Here, at last, was some adventure. Was it pirates? Were we under attack? Was this an act of war? Whatever it was, the sad truth is that aboard a ship, a marine’s battle station is in his berthing area; while sailors rush to the control rooms, the armory, the flight deck and sickbay, we few, we proud, we stay in our beds and grumble. So we listened as the footsteps of the crew pounded through the corridors above us. We listened to the alarms and announcements chattering over the intercom. We heard our Cobra attack helicopters spin up and launch and fade into the distance and then, of all things, we went back to sleep.
In the morning we learned that it had been a local fisherman who’d been spooked by the sight of our ship and fired at us in a panic. That’s the story they told us anyway. I guess machine guns are basic equipment on fishing boats in that part of the world. In the end, no missiles had been launched, no boat sunk, no pirates captured. We were disappointed that it had all been resolved peacefully and we went back to our racks and our Crichton novels and we wondered when we’d get to see some action and have some of that adventure we’d left our homes to find.
For me, the action never came. I remember thinking, near the end of my service in the Marine Corps, that the whole thing had been a waste. Except for a few boring days of flight control during the Bosnian conflict, six years of preparation for war had gone totally unused. I was what they call an Air Support Operations Operator. It was my job to coordinate and control fighter planes and helicopters during troop transports, bombing runs, and med-evacs. I’d spent untold hours in training and here I was leaving the Corps without having seen or done any of the things I’d so foolishly hoped to. No battle had been fought, no war was ever joined. I had no shining moment of valor to tell my children of in years to come. What a shame, I thought.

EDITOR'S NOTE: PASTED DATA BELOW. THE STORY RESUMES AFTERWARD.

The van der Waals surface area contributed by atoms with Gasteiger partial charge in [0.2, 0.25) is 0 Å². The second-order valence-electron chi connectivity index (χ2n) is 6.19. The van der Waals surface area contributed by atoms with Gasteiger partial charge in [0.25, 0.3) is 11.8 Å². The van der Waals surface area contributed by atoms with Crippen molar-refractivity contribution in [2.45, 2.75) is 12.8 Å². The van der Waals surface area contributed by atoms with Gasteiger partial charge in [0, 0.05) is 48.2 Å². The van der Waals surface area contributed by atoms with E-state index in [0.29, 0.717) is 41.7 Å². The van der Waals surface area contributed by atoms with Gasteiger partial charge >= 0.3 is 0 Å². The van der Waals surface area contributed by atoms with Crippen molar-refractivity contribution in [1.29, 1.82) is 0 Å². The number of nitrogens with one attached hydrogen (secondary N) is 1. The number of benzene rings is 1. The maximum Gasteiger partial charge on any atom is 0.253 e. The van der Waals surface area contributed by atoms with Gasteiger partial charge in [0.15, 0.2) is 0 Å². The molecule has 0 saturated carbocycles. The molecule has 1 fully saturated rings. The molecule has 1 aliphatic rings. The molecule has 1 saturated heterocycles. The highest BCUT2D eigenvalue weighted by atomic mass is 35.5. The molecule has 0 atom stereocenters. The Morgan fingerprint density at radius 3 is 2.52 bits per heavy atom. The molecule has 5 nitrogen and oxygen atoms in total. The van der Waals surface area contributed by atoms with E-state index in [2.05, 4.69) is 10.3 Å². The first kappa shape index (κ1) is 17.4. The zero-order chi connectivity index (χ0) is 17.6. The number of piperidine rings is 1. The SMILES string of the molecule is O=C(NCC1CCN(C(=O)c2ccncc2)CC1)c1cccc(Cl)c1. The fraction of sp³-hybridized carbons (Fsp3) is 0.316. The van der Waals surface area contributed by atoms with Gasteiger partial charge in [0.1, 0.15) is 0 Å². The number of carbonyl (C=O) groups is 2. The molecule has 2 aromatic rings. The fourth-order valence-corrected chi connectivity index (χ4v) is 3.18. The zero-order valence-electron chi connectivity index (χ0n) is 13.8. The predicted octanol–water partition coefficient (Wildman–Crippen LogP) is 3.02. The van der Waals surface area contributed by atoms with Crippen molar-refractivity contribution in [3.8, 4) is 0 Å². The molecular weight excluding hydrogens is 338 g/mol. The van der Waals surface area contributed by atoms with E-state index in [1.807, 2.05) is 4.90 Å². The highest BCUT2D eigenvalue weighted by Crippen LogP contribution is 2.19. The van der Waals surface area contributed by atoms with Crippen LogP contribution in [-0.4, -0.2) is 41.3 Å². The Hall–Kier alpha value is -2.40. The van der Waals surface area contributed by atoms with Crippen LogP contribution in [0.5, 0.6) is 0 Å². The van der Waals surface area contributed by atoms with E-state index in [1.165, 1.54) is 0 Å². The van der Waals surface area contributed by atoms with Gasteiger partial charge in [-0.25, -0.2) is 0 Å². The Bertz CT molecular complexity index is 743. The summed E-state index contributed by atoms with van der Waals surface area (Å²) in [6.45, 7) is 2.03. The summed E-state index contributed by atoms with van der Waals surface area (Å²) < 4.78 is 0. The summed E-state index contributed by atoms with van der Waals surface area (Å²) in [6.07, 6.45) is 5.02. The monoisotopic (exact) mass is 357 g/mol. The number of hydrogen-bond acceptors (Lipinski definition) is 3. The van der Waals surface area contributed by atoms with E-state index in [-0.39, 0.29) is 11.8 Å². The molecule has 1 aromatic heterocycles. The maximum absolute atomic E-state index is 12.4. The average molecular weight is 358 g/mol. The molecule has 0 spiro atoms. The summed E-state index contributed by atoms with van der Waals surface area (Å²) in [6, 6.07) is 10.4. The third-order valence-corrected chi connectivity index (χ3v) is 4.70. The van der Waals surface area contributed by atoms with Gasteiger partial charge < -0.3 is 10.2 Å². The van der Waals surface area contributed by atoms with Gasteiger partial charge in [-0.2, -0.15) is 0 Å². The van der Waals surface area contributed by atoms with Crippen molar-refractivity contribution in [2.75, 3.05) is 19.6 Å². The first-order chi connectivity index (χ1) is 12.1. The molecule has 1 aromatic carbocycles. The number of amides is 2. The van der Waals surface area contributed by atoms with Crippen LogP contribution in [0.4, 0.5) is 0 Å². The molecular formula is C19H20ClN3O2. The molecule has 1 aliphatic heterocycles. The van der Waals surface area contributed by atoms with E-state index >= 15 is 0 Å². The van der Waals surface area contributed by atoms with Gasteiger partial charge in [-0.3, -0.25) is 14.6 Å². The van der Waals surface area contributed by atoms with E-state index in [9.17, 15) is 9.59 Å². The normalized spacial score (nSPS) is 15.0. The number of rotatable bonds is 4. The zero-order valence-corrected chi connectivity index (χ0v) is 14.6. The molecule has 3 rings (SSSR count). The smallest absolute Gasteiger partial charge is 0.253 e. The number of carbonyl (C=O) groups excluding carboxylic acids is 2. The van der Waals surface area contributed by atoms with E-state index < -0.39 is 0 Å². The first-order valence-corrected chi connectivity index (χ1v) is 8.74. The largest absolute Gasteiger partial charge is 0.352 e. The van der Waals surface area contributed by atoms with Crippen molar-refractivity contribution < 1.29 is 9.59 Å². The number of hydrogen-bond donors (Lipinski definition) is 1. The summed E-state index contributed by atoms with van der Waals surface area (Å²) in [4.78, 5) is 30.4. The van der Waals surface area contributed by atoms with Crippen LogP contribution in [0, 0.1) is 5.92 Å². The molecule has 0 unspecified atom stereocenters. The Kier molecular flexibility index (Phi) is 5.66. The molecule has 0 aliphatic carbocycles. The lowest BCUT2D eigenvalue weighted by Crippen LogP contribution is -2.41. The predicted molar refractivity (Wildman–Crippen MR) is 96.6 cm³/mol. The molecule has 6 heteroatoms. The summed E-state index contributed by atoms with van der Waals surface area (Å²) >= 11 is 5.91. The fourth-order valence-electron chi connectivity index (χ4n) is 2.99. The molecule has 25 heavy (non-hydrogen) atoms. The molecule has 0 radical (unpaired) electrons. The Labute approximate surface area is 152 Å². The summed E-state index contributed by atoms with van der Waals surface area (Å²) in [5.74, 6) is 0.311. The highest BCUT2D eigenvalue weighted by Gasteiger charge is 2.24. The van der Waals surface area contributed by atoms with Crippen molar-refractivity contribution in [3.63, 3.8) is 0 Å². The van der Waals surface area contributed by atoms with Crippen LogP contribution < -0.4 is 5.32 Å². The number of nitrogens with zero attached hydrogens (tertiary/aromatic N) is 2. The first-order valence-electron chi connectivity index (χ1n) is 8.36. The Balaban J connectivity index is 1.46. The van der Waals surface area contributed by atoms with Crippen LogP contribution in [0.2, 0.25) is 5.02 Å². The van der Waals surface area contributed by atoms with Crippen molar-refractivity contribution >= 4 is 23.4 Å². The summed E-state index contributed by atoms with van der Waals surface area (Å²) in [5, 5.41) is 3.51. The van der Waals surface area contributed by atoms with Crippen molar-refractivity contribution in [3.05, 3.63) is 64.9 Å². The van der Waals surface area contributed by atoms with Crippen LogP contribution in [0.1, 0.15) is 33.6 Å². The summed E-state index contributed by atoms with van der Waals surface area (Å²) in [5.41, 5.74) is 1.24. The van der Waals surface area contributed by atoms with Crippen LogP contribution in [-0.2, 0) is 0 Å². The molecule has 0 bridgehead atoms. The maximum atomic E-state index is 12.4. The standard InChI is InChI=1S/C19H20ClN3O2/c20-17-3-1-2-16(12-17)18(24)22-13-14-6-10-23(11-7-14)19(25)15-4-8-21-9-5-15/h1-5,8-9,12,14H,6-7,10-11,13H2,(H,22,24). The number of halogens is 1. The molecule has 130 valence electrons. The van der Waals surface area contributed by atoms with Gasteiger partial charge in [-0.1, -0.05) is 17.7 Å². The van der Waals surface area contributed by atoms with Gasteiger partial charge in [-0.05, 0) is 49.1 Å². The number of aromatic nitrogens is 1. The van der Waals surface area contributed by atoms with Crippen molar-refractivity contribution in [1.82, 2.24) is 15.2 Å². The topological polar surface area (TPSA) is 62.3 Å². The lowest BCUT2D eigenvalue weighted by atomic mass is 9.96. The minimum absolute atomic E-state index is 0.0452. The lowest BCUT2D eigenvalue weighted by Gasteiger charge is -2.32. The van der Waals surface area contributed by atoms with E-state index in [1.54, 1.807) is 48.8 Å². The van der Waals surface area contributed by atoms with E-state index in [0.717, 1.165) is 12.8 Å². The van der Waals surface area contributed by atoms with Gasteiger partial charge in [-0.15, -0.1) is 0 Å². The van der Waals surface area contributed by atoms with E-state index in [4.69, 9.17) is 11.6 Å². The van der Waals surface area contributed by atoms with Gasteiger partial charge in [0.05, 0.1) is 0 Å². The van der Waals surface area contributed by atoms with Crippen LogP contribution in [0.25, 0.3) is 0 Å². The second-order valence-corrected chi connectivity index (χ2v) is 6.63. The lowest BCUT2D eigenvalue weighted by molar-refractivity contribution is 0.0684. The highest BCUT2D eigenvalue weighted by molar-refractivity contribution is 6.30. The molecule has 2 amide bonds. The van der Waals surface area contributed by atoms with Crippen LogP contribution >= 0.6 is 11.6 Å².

When I saw the news report of the old Dubuque last week it plucked a strange chord inside me. I was glad that the Marines had reclaimed a ship from pirates. I was glad that, like those tiny creatures in the midnight sea, they had a chance to shine. I was even more glad that due to their long hours of training, the whole affair was accomplished without a shot being fired or a drop of blood being spilled. But most of all, it made me glad that I spent my own time in the service doing little more than reading Crichton novels and dreaming.
I don’t have any telling scars or combat decorations. And I don’t have memories of distant wars won or lost. Instead, I remember the thousand colors of a Mediterranean sunset. I remember the white stone bastions of Malta and the fruited jungles of Thailand. I remember swimming in the Phillipine Sea hundreds of miles from land. I remember waterspouts in the mid-Atlantic dancing together, four and five at a time, like white ribbons hung from the belly of a thunderhead. I remember the deep, sapphire blue of pacific island bays. I remember the Aegean Sea lying flat as a looking glass while Orion and his starry host sauntered through its ageless deeps. By grace, none of these memories are overshadowed by the passage of war, and that is a blessed preservation. War is no adventure; it’s an erasure.
Thank goodness for the sailors and marines of the USS Dubuque and all the many others. But all these years later, when I recall the midnight sea roiling in bioluminescent heaves, I thank God that I never did live in that moment of shimmering, swirling chaos. My time of service was undisturbed, only a faint twinkle, never shining. It’s a gift, this dimmer glow, and in the stillness that follows there is a blessing in which to live, and sleep, and fondly dream.
Pete Peterson is the author of the Revolutionary War adventure The Fiddler’s Gun and its sequel Fiddler’s Green. Among the many strange things he’s been in life are the following: U.S Marine air traffic controller, television editor, art teacher and boatwright at the Florida Sheriffs Boys Ranch, and progenitor of the mysterious Budge-Nuzzard. He lives in Nashville with his wife, Jennifer, where he's the Executive Director of the Rabbit Room and Managing Editor of Rabbit Room Press.